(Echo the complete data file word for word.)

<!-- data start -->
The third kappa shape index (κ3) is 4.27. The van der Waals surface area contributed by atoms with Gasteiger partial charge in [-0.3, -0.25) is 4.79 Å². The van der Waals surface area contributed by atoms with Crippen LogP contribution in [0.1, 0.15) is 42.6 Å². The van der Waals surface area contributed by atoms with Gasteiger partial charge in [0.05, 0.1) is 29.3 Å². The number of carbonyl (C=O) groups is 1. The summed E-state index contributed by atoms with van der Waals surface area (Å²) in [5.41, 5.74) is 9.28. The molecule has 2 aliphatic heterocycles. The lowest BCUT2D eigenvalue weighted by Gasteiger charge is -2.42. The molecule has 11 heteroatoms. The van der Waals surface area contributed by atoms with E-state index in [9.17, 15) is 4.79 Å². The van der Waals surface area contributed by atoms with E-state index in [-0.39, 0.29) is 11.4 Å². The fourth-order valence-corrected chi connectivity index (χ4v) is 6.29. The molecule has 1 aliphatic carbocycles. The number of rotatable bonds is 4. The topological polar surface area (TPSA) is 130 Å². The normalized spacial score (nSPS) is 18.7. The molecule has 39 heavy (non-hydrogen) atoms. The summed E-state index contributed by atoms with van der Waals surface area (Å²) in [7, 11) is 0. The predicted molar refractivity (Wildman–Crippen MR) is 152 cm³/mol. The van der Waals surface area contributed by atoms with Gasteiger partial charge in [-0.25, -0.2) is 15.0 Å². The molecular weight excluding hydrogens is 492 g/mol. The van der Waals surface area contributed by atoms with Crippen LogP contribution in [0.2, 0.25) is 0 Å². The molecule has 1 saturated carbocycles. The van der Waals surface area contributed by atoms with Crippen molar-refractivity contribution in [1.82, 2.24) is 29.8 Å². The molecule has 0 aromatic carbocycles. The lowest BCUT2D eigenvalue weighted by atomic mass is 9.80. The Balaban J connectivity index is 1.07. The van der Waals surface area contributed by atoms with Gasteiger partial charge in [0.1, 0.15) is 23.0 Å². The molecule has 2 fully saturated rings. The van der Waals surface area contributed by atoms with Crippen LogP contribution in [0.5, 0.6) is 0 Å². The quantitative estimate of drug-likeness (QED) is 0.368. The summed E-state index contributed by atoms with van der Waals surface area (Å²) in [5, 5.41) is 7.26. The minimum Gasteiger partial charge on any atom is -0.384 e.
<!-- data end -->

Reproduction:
The third kappa shape index (κ3) is 4.27. The van der Waals surface area contributed by atoms with Gasteiger partial charge in [-0.3, -0.25) is 4.79 Å². The van der Waals surface area contributed by atoms with Crippen LogP contribution in [0.1, 0.15) is 42.6 Å². The van der Waals surface area contributed by atoms with Gasteiger partial charge in [0.05, 0.1) is 29.3 Å². The number of carbonyl (C=O) groups is 1. The summed E-state index contributed by atoms with van der Waals surface area (Å²) in [5.41, 5.74) is 9.28. The molecule has 2 aliphatic heterocycles. The lowest BCUT2D eigenvalue weighted by Gasteiger charge is -2.42. The molecule has 11 heteroatoms. The van der Waals surface area contributed by atoms with E-state index in [9.17, 15) is 4.79 Å². The van der Waals surface area contributed by atoms with E-state index in [-0.39, 0.29) is 11.4 Å². The fourth-order valence-corrected chi connectivity index (χ4v) is 6.29. The molecule has 1 aliphatic carbocycles. The number of rotatable bonds is 4. The topological polar surface area (TPSA) is 130 Å². The normalized spacial score (nSPS) is 18.7. The molecule has 39 heavy (non-hydrogen) atoms. The summed E-state index contributed by atoms with van der Waals surface area (Å²) in [7, 11) is 0. The predicted molar refractivity (Wildman–Crippen MR) is 152 cm³/mol. The van der Waals surface area contributed by atoms with Gasteiger partial charge in [-0.25, -0.2) is 15.0 Å². The molecular weight excluding hydrogens is 492 g/mol. The van der Waals surface area contributed by atoms with Crippen LogP contribution in [0.2, 0.25) is 0 Å². The molecule has 1 saturated carbocycles. The van der Waals surface area contributed by atoms with Crippen molar-refractivity contribution in [1.82, 2.24) is 29.8 Å². The molecule has 0 aromatic carbocycles. The lowest BCUT2D eigenvalue weighted by atomic mass is 9.80. The Balaban J connectivity index is 1.07. The van der Waals surface area contributed by atoms with Gasteiger partial charge in [0.1, 0.15) is 23.0 Å². The molecule has 2 fully saturated rings. The van der Waals surface area contributed by atoms with Crippen LogP contribution in [0.5, 0.6) is 0 Å². The quantitative estimate of drug-likeness (QED) is 0.368. The summed E-state index contributed by atoms with van der Waals surface area (Å²) in [5, 5.41) is 7.26. The minimum Gasteiger partial charge on any atom is -0.384 e.